19 Analytics sophisticated forms of business data analysis Portfolio analysis, time-series forecast also called business analytics 7-19

20 Example: The Oakland A’s Play Moneyball The A’s could not afford superstars free agents Looked for players that could contribute in ways other clubs didn’t value as much Found that indicators of success lay in on-base percentage and slugging percentage 7-20

21 Key Attributes Among Analytics Competitors 1. Use of modeling: going beyond simple descriptive statistics 2. Having multiple applications, not just one 3. Support from the top 7-21

22 General Decision-Making Styles Decision-making style reflects the combination of how an individual perceives and responds to information Value orientation Tolerance for ambiguity 7-22

23 Decision-Making Styles Figure

24 Decision-Making Styles Directive people are efficient, logical, practical, and systematic in their approach to solving problems action oriented, decisive, and likes to focus on facts Analytical considers more information and alternatives 7-24

25 Decision-Making Styles Conceptual takes a broad perspective to problem solving likes to consider many options and future possibilities Behavioral supportive, receptive to suggestions, show warmth prefer verbal to written information 7-25

26 Question? Bill is supportive of his employees and prefers to have verbal conversations rather than written memos. His style is: A. Analytical B. Behavioral C. Conceptual D. Directive 7-26

27 Which Style Do You Have? Knowledge of your decision-making style: Helps you to understand yourself Can increase your ability to influence others Gives you an awareness of how people can take the same information and yet arrive at different decisions 7-27

28 Road Map to Ethical Decision Making: A Decision Tree 1. Is the proposed action legal? 2. If “yes”, does the proposed action maximize shareholder value? 3. If “yes”, is the proposed action ethical? 4. If “no”, would it be ethical not to take the proposed action? 7-28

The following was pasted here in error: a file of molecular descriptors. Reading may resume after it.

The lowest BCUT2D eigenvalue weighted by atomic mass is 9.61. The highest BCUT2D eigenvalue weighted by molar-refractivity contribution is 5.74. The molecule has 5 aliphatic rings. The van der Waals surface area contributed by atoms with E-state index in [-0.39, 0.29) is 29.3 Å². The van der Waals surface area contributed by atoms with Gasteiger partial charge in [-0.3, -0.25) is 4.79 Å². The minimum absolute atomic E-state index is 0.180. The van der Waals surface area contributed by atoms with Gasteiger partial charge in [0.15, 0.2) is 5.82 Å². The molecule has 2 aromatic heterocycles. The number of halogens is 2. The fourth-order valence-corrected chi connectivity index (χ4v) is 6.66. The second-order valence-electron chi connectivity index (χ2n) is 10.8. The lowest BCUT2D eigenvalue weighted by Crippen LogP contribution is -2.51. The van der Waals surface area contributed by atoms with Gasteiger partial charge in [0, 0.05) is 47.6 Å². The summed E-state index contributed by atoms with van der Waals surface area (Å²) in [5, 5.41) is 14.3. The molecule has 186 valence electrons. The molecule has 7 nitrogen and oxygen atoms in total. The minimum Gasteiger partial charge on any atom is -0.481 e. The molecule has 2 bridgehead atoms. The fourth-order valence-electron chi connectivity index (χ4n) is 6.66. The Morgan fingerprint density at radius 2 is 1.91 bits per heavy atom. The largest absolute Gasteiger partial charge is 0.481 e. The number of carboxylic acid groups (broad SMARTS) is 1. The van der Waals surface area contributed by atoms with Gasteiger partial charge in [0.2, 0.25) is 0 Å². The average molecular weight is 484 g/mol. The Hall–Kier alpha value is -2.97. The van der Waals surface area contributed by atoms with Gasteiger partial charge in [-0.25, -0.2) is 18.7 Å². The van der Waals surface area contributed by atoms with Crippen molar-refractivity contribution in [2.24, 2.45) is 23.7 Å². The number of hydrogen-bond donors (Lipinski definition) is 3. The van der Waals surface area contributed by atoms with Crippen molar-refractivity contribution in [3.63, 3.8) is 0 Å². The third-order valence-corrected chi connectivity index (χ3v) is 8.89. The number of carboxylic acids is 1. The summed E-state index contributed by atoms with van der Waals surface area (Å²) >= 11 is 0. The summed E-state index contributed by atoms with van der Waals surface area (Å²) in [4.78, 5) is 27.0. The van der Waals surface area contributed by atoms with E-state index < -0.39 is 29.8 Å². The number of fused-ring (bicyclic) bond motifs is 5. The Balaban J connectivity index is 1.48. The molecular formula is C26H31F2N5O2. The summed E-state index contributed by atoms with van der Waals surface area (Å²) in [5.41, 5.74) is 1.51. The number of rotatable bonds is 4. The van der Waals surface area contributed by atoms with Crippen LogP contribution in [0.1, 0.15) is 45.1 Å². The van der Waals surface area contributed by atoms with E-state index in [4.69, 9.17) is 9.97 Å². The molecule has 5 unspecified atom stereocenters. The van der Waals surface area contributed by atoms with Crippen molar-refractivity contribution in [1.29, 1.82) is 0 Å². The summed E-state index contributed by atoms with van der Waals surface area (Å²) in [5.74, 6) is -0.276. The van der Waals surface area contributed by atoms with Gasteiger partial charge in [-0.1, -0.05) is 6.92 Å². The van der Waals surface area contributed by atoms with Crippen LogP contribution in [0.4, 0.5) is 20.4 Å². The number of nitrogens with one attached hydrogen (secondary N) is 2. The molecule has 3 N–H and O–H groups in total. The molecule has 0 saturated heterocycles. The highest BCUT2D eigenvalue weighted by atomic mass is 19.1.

29 The Ethical Decision Tree Figure

30 General Moral Principles for Managers Dignity of human life Autonomy Honesty Loyalty Fairness Humaneness The common good 7-30

31 Ineffective Responses to a Decision Situation Relaxed avoidance Relaxed change Defensive avoidance Panic 7-31

32 Three Effective Reactions: Deciding to Decide Importance “How high priority is this situation?” Credibility “How believable is the information about the situation?” Urgency “How quickly must I act on the information about the situation?” 7-32

33 Common Decision-Making Biases 1. Availability bias 2. Confirmation bias 3. Representativeness bias 4. Sunk cost bias 5. Anchoring and adjustment bias 6. Escalation of commitment bias 7-33

34 Advantages of Group Decision Making Greater pool of knowledge Different perspectives Intellectual stimulation Better understanding of decision rationale Deeper commitment to the decision 7-34

35 Disadvantages of Group Decision Making A few people dominate or intimidate Groupthink Satisficing Goal displacement 7-35

36 Groupthink occurs when group members strive to agree for the sake of unanimity and thus avoid accurately assessing the decision situation 7-36

37 What Managers Need to Know About Groups & Decision Making They are less efficient Their size affects decision quality They may be too confident Knowledge counts 7-37

38 Participative Management process of involving employees in setting goals, making decisions, solving problems, and making changes in the organization 7-38

39 Group Problem-Solving Techniques Consensus occurs when members are able to express their opinions and reach agreement to support the final decision Brainstorming technique used to help groups generate multiple ideas and alternatives for solving problems 7-39

40 Group Problem-Solving Techniques Computer-aided decision making Chauffeur-driven systems ask participants to answer predetermined questions on electronic keypads or dials Group-driven systems involves a meeting within a room of participants who express their ideas anonymously on a computer network for anonymous networking 7-40